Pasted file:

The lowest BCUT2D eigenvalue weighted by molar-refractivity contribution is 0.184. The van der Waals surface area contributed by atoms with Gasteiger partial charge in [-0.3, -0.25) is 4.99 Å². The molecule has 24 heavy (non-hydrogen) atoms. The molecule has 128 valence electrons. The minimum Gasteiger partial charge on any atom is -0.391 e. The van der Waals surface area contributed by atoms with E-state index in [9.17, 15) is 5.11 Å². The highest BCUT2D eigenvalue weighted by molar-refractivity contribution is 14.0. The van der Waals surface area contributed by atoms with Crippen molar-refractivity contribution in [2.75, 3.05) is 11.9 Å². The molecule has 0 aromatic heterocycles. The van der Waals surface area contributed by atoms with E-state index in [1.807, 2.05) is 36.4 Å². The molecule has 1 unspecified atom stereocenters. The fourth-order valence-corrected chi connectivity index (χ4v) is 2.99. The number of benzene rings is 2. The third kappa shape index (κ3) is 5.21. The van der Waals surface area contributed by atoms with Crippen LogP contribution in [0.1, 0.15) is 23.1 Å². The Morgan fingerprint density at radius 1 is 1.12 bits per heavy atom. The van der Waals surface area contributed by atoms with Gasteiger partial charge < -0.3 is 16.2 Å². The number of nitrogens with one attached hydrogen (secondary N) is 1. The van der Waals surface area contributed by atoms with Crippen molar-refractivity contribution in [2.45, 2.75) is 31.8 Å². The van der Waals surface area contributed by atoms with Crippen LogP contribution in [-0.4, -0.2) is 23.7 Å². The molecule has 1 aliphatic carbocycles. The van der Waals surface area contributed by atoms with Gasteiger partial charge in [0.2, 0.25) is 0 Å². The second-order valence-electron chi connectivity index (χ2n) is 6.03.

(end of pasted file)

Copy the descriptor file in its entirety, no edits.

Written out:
The lowest BCUT2D eigenvalue weighted by molar-refractivity contribution is 0.184. The van der Waals surface area contributed by atoms with Gasteiger partial charge in [-0.3, -0.25) is 4.99 Å². The molecule has 24 heavy (non-hydrogen) atoms. The molecule has 128 valence electrons. The minimum Gasteiger partial charge on any atom is -0.391 e. The van der Waals surface area contributed by atoms with E-state index in [9.17, 15) is 5.11 Å². The highest BCUT2D eigenvalue weighted by molar-refractivity contribution is 14.0. The van der Waals surface area contributed by atoms with Crippen molar-refractivity contribution in [2.75, 3.05) is 11.9 Å². The molecule has 0 aromatic heterocycles. The van der Waals surface area contributed by atoms with E-state index in [1.807, 2.05) is 36.4 Å². The molecule has 1 unspecified atom stereocenters. The fourth-order valence-corrected chi connectivity index (χ4v) is 2.99. The number of benzene rings is 2. The third kappa shape index (κ3) is 5.21. The van der Waals surface area contributed by atoms with Crippen LogP contribution in [0.1, 0.15) is 23.1 Å². The Morgan fingerprint density at radius 1 is 1.12 bits per heavy atom. The van der Waals surface area contributed by atoms with Gasteiger partial charge < -0.3 is 16.2 Å². The number of nitrogens with one attached hydrogen (secondary N) is 1. The van der Waals surface area contributed by atoms with Crippen molar-refractivity contribution in [2.45, 2.75) is 31.8 Å². The van der Waals surface area contributed by atoms with Crippen LogP contribution in [-0.4, -0.2) is 23.7 Å². The molecule has 1 aliphatic carbocycles. The van der Waals surface area contributed by atoms with Gasteiger partial charge in [0.2, 0.25) is 0 Å². The second-order valence-electron chi connectivity index (χ2n) is 6.03.